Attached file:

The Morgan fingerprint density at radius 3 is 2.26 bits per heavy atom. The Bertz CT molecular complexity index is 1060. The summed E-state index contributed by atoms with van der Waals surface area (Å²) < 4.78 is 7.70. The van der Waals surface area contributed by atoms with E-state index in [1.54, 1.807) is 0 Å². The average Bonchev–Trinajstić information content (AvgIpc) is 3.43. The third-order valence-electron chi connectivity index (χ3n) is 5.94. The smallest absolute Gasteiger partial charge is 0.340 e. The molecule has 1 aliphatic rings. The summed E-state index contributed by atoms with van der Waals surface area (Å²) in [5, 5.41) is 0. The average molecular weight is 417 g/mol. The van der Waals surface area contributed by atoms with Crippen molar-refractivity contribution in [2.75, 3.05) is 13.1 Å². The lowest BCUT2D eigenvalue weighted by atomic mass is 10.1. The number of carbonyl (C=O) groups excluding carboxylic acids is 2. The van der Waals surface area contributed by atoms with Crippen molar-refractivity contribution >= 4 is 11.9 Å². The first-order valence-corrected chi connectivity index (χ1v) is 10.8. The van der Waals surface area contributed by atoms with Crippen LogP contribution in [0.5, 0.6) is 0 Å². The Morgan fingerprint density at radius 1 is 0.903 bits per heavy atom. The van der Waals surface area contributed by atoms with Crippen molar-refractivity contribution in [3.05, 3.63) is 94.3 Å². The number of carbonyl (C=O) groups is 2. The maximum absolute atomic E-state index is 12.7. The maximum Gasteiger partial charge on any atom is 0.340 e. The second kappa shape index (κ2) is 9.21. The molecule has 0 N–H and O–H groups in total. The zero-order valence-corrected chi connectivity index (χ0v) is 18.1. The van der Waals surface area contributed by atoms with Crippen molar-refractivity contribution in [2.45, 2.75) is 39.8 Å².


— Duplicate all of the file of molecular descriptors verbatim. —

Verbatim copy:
The Morgan fingerprint density at radius 3 is 2.26 bits per heavy atom. The Bertz CT molecular complexity index is 1060. The summed E-state index contributed by atoms with van der Waals surface area (Å²) < 4.78 is 7.70. The van der Waals surface area contributed by atoms with E-state index in [1.54, 1.807) is 0 Å². The average Bonchev–Trinajstić information content (AvgIpc) is 3.43. The third-order valence-electron chi connectivity index (χ3n) is 5.94. The smallest absolute Gasteiger partial charge is 0.340 e. The molecule has 1 aliphatic rings. The summed E-state index contributed by atoms with van der Waals surface area (Å²) in [5, 5.41) is 0. The average molecular weight is 417 g/mol. The van der Waals surface area contributed by atoms with Crippen molar-refractivity contribution in [2.75, 3.05) is 13.1 Å². The lowest BCUT2D eigenvalue weighted by atomic mass is 10.1. The number of carbonyl (C=O) groups excluding carboxylic acids is 2. The van der Waals surface area contributed by atoms with Crippen molar-refractivity contribution >= 4 is 11.9 Å². The first-order valence-corrected chi connectivity index (χ1v) is 10.8. The van der Waals surface area contributed by atoms with Crippen LogP contribution in [0.5, 0.6) is 0 Å². The Morgan fingerprint density at radius 1 is 0.903 bits per heavy atom. The van der Waals surface area contributed by atoms with Crippen molar-refractivity contribution in [3.05, 3.63) is 94.3 Å². The number of carbonyl (C=O) groups is 2. The maximum absolute atomic E-state index is 12.7. The maximum Gasteiger partial charge on any atom is 0.340 e. The second kappa shape index (κ2) is 9.21. The molecule has 0 N–H and O–H groups in total. The zero-order valence-corrected chi connectivity index (χ0v) is 18.1. The van der Waals surface area contributed by atoms with Crippen molar-refractivity contribution in [2.45, 2.75) is 39.8 Å².